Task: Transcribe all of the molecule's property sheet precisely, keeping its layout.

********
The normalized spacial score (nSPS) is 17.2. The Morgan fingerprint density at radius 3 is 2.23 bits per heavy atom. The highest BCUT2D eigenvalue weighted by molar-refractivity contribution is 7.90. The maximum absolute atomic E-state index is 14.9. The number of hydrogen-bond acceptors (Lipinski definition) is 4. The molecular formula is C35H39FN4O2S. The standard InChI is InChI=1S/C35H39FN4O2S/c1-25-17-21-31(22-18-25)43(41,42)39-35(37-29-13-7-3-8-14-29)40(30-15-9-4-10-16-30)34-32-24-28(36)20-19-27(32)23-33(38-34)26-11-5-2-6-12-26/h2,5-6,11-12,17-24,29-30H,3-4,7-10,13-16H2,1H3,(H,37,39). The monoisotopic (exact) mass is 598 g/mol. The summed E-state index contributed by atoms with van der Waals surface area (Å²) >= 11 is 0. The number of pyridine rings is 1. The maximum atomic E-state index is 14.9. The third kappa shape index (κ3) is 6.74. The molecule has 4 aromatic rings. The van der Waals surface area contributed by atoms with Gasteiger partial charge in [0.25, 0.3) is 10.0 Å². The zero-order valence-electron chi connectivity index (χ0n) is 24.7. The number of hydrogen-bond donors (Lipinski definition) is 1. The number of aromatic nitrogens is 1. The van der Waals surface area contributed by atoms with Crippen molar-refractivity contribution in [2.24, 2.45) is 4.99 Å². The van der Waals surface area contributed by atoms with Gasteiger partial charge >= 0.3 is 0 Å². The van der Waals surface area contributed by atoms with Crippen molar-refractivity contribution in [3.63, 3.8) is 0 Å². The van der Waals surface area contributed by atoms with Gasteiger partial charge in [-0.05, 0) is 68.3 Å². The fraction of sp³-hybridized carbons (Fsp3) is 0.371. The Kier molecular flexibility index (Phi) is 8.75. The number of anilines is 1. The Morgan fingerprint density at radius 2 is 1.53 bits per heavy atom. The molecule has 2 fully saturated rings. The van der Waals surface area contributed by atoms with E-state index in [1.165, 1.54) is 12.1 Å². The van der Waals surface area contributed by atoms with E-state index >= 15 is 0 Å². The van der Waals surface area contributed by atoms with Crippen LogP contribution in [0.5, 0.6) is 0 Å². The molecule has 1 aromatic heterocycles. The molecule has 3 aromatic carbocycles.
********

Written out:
The normalized spacial score (nSPS) is 17.2. The Morgan fingerprint density at radius 3 is 2.23 bits per heavy atom. The highest BCUT2D eigenvalue weighted by molar-refractivity contribution is 7.90. The maximum absolute atomic E-state index is 14.9. The number of hydrogen-bond acceptors (Lipinski definition) is 4. The molecular formula is C35H39FN4O2S. The standard InChI is InChI=1S/C35H39FN4O2S/c1-25-17-21-31(22-18-25)43(41,42)39-35(37-29-13-7-3-8-14-29)40(30-15-9-4-10-16-30)34-32-24-28(36)20-19-27(32)23-33(38-34)26-11-5-2-6-12-26/h2,5-6,11-12,17-24,29-30H,3-4,7-10,13-16H2,1H3,(H,37,39). The monoisotopic (exact) mass is 598 g/mol. The summed E-state index contributed by atoms with van der Waals surface area (Å²) >= 11 is 0. The number of pyridine rings is 1. The maximum atomic E-state index is 14.9. The third kappa shape index (κ3) is 6.74. The molecule has 4 aromatic rings. The van der Waals surface area contributed by atoms with Gasteiger partial charge in [0.25, 0.3) is 10.0 Å². The zero-order valence-electron chi connectivity index (χ0n) is 24.7. The number of hydrogen-bond donors (Lipinski definition) is 1. The number of aromatic nitrogens is 1. The van der Waals surface area contributed by atoms with Crippen molar-refractivity contribution in [2.24, 2.45) is 4.99 Å². The van der Waals surface area contributed by atoms with Gasteiger partial charge >= 0.3 is 0 Å². The van der Waals surface area contributed by atoms with Crippen molar-refractivity contribution in [3.63, 3.8) is 0 Å². The van der Waals surface area contributed by atoms with Gasteiger partial charge in [-0.05, 0) is 68.3 Å². The fraction of sp³-hybridized carbons (Fsp3) is 0.371. The Kier molecular flexibility index (Phi) is 8.75. The number of anilines is 1. The Morgan fingerprint density at radius 2 is 1.53 bits per heavy atom. The molecule has 2 fully saturated rings. The van der Waals surface area contributed by atoms with E-state index in [1.165, 1.54) is 12.1 Å². The van der Waals surface area contributed by atoms with E-state index >= 15 is 0 Å². The van der Waals surface area contributed by atoms with Crippen LogP contribution in [0.5, 0.6) is 0 Å². The molecule has 1 aromatic heterocycles. The molecule has 3 aromatic carbocycles.